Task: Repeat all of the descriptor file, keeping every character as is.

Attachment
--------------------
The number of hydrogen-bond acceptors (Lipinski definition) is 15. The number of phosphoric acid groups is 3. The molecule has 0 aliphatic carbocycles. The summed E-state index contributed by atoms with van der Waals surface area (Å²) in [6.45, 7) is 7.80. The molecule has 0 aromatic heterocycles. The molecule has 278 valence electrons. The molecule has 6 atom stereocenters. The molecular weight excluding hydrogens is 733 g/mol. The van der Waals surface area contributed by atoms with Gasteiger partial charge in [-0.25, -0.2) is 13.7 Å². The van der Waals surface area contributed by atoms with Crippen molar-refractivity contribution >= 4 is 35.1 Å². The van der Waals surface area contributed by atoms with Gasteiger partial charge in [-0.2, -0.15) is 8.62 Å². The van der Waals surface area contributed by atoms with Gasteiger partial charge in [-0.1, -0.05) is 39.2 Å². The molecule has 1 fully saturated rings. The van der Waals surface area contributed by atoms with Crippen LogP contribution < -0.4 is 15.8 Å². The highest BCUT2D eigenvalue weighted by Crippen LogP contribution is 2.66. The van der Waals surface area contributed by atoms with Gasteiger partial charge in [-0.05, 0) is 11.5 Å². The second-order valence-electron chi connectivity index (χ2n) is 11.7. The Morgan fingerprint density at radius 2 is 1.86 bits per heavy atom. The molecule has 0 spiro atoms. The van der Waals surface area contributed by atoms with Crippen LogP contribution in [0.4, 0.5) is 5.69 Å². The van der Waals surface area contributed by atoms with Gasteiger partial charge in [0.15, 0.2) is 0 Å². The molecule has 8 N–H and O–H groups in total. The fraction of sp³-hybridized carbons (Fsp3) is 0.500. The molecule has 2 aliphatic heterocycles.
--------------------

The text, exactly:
The number of hydrogen-bond acceptors (Lipinski definition) is 15. The number of phosphoric acid groups is 3. The molecule has 0 aliphatic carbocycles. The summed E-state index contributed by atoms with van der Waals surface area (Å²) in [6.45, 7) is 7.80. The molecule has 0 aromatic heterocycles. The molecule has 278 valence electrons. The molecule has 6 atom stereocenters. The molecular weight excluding hydrogens is 733 g/mol. The van der Waals surface area contributed by atoms with Gasteiger partial charge in [-0.25, -0.2) is 13.7 Å². The van der Waals surface area contributed by atoms with Crippen molar-refractivity contribution >= 4 is 35.1 Å². The van der Waals surface area contributed by atoms with Gasteiger partial charge in [-0.2, -0.15) is 8.62 Å². The van der Waals surface area contributed by atoms with Gasteiger partial charge in [-0.1, -0.05) is 39.2 Å². The molecule has 1 fully saturated rings. The van der Waals surface area contributed by atoms with Crippen LogP contribution < -0.4 is 15.8 Å². The highest BCUT2D eigenvalue weighted by Crippen LogP contribution is 2.66. The van der Waals surface area contributed by atoms with Gasteiger partial charge in [-0.05, 0) is 11.5 Å². The second-order valence-electron chi connectivity index (χ2n) is 11.7. The Morgan fingerprint density at radius 2 is 1.86 bits per heavy atom. The molecule has 0 spiro atoms. The van der Waals surface area contributed by atoms with Crippen LogP contribution in [0.4, 0.5) is 5.69 Å². The van der Waals surface area contributed by atoms with Gasteiger partial charge in [0.15, 0.2) is 0 Å². The molecule has 8 N–H and O–H groups in total. The fraction of sp³-hybridized carbons (Fsp3) is 0.500. The molecule has 2 aliphatic heterocycles.